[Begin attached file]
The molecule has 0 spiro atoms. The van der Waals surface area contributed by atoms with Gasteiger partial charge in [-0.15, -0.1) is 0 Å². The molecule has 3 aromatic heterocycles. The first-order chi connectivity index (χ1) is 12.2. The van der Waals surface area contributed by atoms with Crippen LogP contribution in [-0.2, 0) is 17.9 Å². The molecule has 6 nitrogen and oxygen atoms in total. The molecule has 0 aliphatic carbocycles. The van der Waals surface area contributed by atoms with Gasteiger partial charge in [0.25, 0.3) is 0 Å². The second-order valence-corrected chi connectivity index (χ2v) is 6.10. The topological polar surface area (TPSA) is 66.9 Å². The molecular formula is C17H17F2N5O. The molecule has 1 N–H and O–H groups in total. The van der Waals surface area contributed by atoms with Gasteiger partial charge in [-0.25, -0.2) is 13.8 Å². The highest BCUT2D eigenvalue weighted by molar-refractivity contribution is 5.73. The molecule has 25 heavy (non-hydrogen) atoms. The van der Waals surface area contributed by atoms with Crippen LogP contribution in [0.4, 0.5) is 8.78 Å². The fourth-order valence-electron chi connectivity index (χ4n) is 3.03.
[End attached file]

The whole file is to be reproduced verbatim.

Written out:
The molecule has 0 spiro atoms. The van der Waals surface area contributed by atoms with Gasteiger partial charge in [-0.15, -0.1) is 0 Å². The molecule has 3 aromatic heterocycles. The first-order chi connectivity index (χ1) is 12.2. The van der Waals surface area contributed by atoms with Crippen LogP contribution in [-0.2, 0) is 17.9 Å². The molecule has 6 nitrogen and oxygen atoms in total. The molecule has 0 aliphatic carbocycles. The van der Waals surface area contributed by atoms with Gasteiger partial charge in [0.25, 0.3) is 0 Å². The second-order valence-corrected chi connectivity index (χ2v) is 6.10. The topological polar surface area (TPSA) is 66.9 Å². The molecular formula is C17H17F2N5O. The molecule has 1 N–H and O–H groups in total. The van der Waals surface area contributed by atoms with Gasteiger partial charge in [-0.25, -0.2) is 13.8 Å². The highest BCUT2D eigenvalue weighted by molar-refractivity contribution is 5.73. The molecule has 25 heavy (non-hydrogen) atoms. The van der Waals surface area contributed by atoms with Crippen LogP contribution in [0.4, 0.5) is 8.78 Å². The fourth-order valence-electron chi connectivity index (χ4n) is 3.03.